The principle of equality declared by Article 7 of the Constitution is not an absolute, mechanic equality in form. In stead, it is designed to guarantee equality in substance for the people in their the legal standing. Article 19 of the Constitution provides that the people shall have the duty to pay tax according to the law. However, if the law makes an exception or a special provision to lessen or to relieve certain persons from tax burden when specified conditions are met, and the discrimination has a legitimate cause, it does not violate the principle of equality (see J.Y. Interpretation No. 565 and No. 635).
Article 20, paragraph1, subparagraph 6, of the Estate and Gift Tax Law providing that property given as a gift by and between husband and wife does not count in the total gift amount is a provision of tax exemption for mutual gifts between persons having a legal marriage. Becuse the classification is based on the existence of a legally formed marital relation, the gift tax exemption is a discriminatory tax treatment. In view of the fact that gift tax collection involves redistribution of the nation’s financial resources, and is closely related to the promotion of public interests and the implementation of national policy, the Legislature does have more discretion in shaping the content of this subject matter. Therefore, if the provision at issue has a legitimate purpose, and the criteria for classification and the discriminatory method used also bear a rational relation to this purpose, it is consistent with the principle of equality.
The disputed provision for tax exemption for transfer of property rights between husband and wife is a policy that the Legislature has deliberately made in light of the difficulty in distinctively separating the commingled spousal properties necessary for the livelihood of the family. The law is designed to preserve the marriage institution, and the purpose is a legitimate one. Where a married person who conjugated with a third party outside the wedlock, even with a subjective intent to live together with such third party like a married couple and the objective fact of having cohabited and shared the livelihood for a long time, he/she has violated the monogamous marriage and jeopardize the economic interests of his/her spouse. Therefore, the provision at issue is not an arbitrary statute enacted by the Legislature. Since it has a rational relation to the maintenance of marriage institution, it does not contradict the equality principle of Article 7 of the Constitution.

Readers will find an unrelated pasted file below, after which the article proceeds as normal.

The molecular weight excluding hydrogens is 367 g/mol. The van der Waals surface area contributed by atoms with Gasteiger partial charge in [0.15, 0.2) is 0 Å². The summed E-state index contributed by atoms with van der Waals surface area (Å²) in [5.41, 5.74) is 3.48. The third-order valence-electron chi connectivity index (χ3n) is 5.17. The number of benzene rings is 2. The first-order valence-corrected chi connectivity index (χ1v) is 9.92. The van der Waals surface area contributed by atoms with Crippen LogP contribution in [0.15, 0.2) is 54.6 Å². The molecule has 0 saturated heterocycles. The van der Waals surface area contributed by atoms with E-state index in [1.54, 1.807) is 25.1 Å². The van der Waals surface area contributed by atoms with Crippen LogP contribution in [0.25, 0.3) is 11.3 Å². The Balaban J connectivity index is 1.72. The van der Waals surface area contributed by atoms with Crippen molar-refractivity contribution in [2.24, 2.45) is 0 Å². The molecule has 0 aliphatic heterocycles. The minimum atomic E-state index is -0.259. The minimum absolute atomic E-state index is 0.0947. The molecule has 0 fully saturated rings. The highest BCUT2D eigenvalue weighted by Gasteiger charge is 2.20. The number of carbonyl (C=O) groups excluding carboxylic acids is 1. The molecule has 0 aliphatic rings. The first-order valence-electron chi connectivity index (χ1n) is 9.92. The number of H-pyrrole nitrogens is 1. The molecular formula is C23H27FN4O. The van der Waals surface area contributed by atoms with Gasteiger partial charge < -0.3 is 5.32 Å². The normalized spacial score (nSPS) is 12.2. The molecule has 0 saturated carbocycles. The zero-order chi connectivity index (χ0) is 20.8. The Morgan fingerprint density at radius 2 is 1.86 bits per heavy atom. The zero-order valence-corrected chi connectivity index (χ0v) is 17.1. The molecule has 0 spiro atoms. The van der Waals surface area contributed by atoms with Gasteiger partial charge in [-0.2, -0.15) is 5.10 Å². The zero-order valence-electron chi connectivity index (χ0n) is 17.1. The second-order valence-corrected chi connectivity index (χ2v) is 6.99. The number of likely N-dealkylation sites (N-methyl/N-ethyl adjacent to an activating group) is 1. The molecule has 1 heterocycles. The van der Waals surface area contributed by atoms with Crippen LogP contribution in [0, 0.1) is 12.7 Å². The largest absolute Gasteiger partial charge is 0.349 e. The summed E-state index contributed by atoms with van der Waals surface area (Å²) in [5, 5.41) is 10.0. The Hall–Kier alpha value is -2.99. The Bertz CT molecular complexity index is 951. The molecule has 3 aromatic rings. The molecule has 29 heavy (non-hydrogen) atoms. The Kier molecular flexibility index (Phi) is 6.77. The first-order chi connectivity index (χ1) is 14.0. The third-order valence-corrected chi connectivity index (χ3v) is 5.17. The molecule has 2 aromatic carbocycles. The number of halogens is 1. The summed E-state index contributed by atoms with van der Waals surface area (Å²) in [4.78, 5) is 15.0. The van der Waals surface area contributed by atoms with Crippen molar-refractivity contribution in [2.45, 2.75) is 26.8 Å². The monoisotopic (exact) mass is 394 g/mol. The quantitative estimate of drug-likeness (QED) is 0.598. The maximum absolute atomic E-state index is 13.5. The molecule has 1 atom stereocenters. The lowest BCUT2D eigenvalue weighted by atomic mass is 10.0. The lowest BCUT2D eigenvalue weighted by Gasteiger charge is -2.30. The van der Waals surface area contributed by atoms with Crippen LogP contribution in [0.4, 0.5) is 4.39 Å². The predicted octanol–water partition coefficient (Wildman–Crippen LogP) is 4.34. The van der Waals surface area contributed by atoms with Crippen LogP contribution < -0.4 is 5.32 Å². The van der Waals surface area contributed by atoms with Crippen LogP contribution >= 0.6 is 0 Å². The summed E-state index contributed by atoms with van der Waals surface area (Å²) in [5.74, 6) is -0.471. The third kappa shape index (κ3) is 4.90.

Although those unmarried companions of opposite sex with a subjective intent to live together like a married couple and the objective fact of cohabitation do not have a matrimonial relation in law, the relationship between them is very much similar to the relationship of legally married husband and wife, and the provision at issue, which does not provide for gift tax exemption for mutual gifts between such companions, would seem susceptible to a doubt of violating the principle of equality provided that there is in addition a fact of longtime sharing of the livelihood between such couples. However, the Legislature has prescribed registration and monogamy requirements as conditions for the validity of a marriage. The purpose is to strengthen the effect of public notice, to preserve ethics and social order, and to promote public interest. This is constitutionally legitimate. Although the provision at issue exempts gift tax only for legally married couples, yet this is for consideration of preserving marriage institution. The purpose is legitimate and the method used is helpful to maintaining marriage institution. It cannot be said that the act has contradicted the principle of equality. As for those cohabited companions with similarity to a legal marriage, the Legislature may, taking into considerations the constitutional protection of fundamental rights of the people as well as changes in the social condition and cultural development, give them adequate legal protection to the extent not disparaging marriage institution and other public interests. It is so pointed out apropos.
*Translated by Prof. Huai-Ching Tsai.